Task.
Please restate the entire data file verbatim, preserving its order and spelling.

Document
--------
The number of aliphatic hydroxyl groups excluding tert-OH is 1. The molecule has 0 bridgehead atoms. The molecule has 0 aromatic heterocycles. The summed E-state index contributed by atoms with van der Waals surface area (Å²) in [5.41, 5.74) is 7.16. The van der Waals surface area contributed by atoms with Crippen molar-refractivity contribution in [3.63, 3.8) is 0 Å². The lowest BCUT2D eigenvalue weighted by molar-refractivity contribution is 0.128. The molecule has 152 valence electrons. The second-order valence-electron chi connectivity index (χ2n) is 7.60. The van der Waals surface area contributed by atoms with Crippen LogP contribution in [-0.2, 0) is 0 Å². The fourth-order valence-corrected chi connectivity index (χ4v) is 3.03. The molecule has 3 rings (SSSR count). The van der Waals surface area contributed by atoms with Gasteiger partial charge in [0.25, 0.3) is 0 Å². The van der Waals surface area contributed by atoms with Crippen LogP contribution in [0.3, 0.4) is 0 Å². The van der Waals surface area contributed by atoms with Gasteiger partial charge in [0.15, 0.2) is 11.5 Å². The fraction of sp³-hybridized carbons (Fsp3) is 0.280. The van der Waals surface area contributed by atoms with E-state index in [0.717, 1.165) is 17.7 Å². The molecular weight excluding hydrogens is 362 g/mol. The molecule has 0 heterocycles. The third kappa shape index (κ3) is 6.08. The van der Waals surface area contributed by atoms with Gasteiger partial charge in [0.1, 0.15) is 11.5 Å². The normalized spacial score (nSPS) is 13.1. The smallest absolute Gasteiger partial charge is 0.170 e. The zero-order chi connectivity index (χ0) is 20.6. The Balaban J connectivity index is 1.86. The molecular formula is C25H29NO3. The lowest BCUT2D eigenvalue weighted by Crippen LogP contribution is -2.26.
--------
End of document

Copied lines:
The number of aliphatic hydroxyl groups excluding tert-OH is 1. The molecule has 0 bridgehead atoms. The molecule has 0 aromatic heterocycles. The summed E-state index contributed by atoms with van der Waals surface area (Å²) in [5.41, 5.74) is 7.16. The van der Waals surface area contributed by atoms with Crippen molar-refractivity contribution in [3.63, 3.8) is 0 Å². The lowest BCUT2D eigenvalue weighted by molar-refractivity contribution is 0.128. The molecule has 152 valence electrons. The second-order valence-electron chi connectivity index (χ2n) is 7.60. The van der Waals surface area contributed by atoms with Crippen LogP contribution in [-0.2, 0) is 0 Å². The fourth-order valence-corrected chi connectivity index (χ4v) is 3.03. The molecule has 3 rings (SSSR count). The van der Waals surface area contributed by atoms with Gasteiger partial charge in [0.25, 0.3) is 0 Å². The van der Waals surface area contributed by atoms with Crippen LogP contribution in [0.3, 0.4) is 0 Å². The van der Waals surface area contributed by atoms with Gasteiger partial charge in [0.15, 0.2) is 11.5 Å². The fraction of sp³-hybridized carbons (Fsp3) is 0.280. The van der Waals surface area contributed by atoms with E-state index in [0.717, 1.165) is 17.7 Å². The molecular weight excluding hydrogens is 362 g/mol. The molecule has 0 heterocycles. The third kappa shape index (κ3) is 6.08. The van der Waals surface area contributed by atoms with Gasteiger partial charge in [0.1, 0.15) is 11.5 Å². The normalized spacial score (nSPS) is 13.1. The smallest absolute Gasteiger partial charge is 0.170 e. The zero-order chi connectivity index (χ0) is 20.6. The Balaban J connectivity index is 1.86. The molecular formula is C25H29NO3. The lowest BCUT2D eigenvalue weighted by Crippen LogP contribution is -2.26.